Your fence has to be sparkling clean. OK, maybe not sparkling, but clean. That means no mildew, grease, oil, or dirt. One way to clean your fence is by using a 3:1 solution of water to bleach. Get yourself an inexpensive low-pressure pump sprayer to spray the solution onto your fence. Then rinse it off thoroughly with water.
Another way to clean your fence is by using a pressure washer. This may be the better option for a really dirty fence. But you have to be careful not to leave streak marks or damage the wood. So try to keep the pressure under 1,500 psi (use a wide angle tip) and go the length of the board in a single direction.
After cleaning, wait 48 hours to allow your fence to dry completely before staining.
Step 2: Protect Your Grass/Plants
Stain can kill your grass and plants. So you’ll want to cover them up to protect them. Small amounts of overspray won’t do much damage, but heavy overspray and spills can certainly wipe them out.
Step 3: Apply the Stain
The most effective way to apply stain is to use a good old stain brush. You want the stain to penetrate deep into the wood and into every nook and cranny. There’s just no other tool that’s better than a brush. It’s certainly effective, but as you can imagine, it’s not the most efficient.
A faster way would be to use a sprayer in combination with a brush. An airless sprayer does a great job at coating the fence evenly and it’s what professionals use, but it’s pricey. If you don’t have the budget, you can do just fine with a low-pressure sprayer since you’re going to use a brush too.
Spray the stain onto your fence (vertically) a section at a time. Then immediately go over the stain with a brush. You can avoid overspray by stopping a few inches from the top and bottom, and sweeping the stain towards the edges with your brush. Smooth out any drips before they get a chance to dry, and the result will be a nice, even coat of stain.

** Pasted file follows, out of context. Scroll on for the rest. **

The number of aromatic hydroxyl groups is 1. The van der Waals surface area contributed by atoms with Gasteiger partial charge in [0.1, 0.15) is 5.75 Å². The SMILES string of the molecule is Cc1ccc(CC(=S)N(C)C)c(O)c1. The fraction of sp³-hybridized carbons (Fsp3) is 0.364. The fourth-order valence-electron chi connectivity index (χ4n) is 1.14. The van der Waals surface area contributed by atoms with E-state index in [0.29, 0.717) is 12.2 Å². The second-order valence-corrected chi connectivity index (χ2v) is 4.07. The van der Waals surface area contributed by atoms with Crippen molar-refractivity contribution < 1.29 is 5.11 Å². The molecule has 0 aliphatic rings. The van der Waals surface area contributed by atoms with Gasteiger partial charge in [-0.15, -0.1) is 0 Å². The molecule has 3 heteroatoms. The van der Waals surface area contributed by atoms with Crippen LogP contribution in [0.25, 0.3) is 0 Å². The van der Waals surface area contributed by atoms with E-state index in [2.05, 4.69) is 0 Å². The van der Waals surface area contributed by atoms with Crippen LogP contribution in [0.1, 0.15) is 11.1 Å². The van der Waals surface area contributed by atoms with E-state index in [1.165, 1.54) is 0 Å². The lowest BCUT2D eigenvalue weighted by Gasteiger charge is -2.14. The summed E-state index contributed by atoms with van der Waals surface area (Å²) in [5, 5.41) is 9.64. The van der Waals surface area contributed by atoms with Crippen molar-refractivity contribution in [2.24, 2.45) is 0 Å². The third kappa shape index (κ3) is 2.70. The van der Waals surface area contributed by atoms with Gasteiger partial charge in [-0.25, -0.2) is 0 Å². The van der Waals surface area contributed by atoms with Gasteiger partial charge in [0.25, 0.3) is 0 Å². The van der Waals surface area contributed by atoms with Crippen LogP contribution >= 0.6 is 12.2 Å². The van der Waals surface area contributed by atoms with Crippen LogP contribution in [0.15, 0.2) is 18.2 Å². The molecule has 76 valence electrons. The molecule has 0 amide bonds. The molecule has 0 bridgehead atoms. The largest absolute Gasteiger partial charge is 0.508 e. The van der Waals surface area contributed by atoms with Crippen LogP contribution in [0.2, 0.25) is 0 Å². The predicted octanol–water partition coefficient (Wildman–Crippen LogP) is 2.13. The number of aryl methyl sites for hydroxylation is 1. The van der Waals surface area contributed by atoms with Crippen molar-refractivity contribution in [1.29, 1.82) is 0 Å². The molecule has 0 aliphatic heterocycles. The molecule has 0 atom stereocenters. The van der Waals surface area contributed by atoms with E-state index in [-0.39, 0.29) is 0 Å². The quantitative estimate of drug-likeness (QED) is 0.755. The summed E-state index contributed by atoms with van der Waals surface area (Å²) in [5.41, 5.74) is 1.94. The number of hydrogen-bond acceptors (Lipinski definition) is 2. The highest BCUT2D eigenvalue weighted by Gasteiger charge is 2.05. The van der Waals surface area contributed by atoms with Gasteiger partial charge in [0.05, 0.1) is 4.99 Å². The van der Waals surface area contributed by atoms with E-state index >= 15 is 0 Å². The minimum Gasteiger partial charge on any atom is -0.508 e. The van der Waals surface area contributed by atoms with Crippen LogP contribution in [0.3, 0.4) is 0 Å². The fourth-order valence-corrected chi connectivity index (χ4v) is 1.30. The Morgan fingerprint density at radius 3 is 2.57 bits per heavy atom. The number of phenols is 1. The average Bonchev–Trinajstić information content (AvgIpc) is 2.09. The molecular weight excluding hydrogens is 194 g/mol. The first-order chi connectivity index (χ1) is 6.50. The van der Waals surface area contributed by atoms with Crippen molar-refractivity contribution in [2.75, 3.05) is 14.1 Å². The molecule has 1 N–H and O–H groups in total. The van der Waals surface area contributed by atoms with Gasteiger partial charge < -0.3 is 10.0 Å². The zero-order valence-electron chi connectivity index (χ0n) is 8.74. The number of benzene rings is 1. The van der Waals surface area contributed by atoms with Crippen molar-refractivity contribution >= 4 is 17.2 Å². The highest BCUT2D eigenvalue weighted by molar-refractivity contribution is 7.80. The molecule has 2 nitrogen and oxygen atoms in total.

Keep Stain from Going Bad
To wrap up, we have some storage tips to share with you. After you finish staining, you likely have some stain leftover. Don’t let it go to waste. Keep it in good condition and you’ll be able to use it again for touch ups.
First, transfer the stain into a smaller container. The less contact the stain has with air, the longer it will keep. Make sure the container lid is air-tight. Then store the stain indoors – somewhere that’s always above 32°F to keep the stain from freezing.
Stain does go bad, so you want to have a good look before re-using. Check the stain for an unusual odor or texture. If everything looks normal, do a spot test. And if it dries OK, it’s good to go!
Have You Decided?
We dread at the thought of having to stain and re-stain a fence. We would much rather lounge on the patio. At the same time, we don’t like the look of weathered wood. In fact, we probably hate it more than staining a fence. So, guess that means we’re in favor of staining! We hope you were able to make up your mind too.
Have Fun Out There!